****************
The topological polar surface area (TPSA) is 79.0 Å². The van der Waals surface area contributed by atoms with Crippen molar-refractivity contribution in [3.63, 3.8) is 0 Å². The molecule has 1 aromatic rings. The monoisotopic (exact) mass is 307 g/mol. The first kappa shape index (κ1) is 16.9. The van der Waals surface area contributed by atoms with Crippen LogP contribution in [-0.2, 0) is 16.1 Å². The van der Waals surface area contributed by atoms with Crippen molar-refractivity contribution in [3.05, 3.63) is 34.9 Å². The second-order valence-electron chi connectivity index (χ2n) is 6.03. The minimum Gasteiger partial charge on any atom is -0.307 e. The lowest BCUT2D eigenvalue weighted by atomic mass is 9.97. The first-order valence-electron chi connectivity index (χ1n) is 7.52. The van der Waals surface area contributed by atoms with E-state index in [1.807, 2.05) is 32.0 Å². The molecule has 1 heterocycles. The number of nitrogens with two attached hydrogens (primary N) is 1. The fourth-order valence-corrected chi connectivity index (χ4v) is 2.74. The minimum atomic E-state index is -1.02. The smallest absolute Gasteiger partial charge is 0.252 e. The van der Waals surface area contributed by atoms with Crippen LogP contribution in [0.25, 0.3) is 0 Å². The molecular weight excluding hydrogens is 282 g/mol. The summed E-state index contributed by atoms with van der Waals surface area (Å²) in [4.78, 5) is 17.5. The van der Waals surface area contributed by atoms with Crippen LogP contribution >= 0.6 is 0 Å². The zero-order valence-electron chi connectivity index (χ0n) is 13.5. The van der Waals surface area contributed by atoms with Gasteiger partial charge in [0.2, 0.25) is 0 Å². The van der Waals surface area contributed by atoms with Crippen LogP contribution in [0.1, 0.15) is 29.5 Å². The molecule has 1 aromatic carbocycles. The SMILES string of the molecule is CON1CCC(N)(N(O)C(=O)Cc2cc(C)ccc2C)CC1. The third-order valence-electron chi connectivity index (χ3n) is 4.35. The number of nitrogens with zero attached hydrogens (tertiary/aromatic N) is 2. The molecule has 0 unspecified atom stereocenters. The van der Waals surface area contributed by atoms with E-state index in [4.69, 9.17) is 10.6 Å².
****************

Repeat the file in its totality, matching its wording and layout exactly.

The topological polar surface area (TPSA) is 79.0 Å². The van der Waals surface area contributed by atoms with Crippen molar-refractivity contribution in [3.63, 3.8) is 0 Å². The molecule has 1 aromatic rings. The monoisotopic (exact) mass is 307 g/mol. The first kappa shape index (κ1) is 16.9. The van der Waals surface area contributed by atoms with Crippen LogP contribution in [-0.2, 0) is 16.1 Å². The van der Waals surface area contributed by atoms with Crippen molar-refractivity contribution in [3.05, 3.63) is 34.9 Å². The second-order valence-electron chi connectivity index (χ2n) is 6.03. The minimum Gasteiger partial charge on any atom is -0.307 e. The lowest BCUT2D eigenvalue weighted by atomic mass is 9.97. The first-order valence-electron chi connectivity index (χ1n) is 7.52. The van der Waals surface area contributed by atoms with E-state index in [1.807, 2.05) is 32.0 Å². The molecule has 1 heterocycles. The number of nitrogens with two attached hydrogens (primary N) is 1. The fourth-order valence-corrected chi connectivity index (χ4v) is 2.74. The minimum atomic E-state index is -1.02. The smallest absolute Gasteiger partial charge is 0.252 e. The van der Waals surface area contributed by atoms with Crippen LogP contribution in [0.25, 0.3) is 0 Å². The molecular weight excluding hydrogens is 282 g/mol. The summed E-state index contributed by atoms with van der Waals surface area (Å²) in [4.78, 5) is 17.5. The van der Waals surface area contributed by atoms with Crippen LogP contribution >= 0.6 is 0 Å². The zero-order valence-electron chi connectivity index (χ0n) is 13.5. The van der Waals surface area contributed by atoms with Gasteiger partial charge in [0.2, 0.25) is 0 Å². The van der Waals surface area contributed by atoms with Crippen LogP contribution in [0.1, 0.15) is 29.5 Å². The molecule has 1 aromatic carbocycles. The SMILES string of the molecule is CON1CCC(N)(N(O)C(=O)Cc2cc(C)ccc2C)CC1. The third-order valence-electron chi connectivity index (χ3n) is 4.35. The number of nitrogens with zero attached hydrogens (tertiary/aromatic N) is 2. The molecule has 0 unspecified atom stereocenters. The van der Waals surface area contributed by atoms with E-state index in [4.69, 9.17) is 10.6 Å².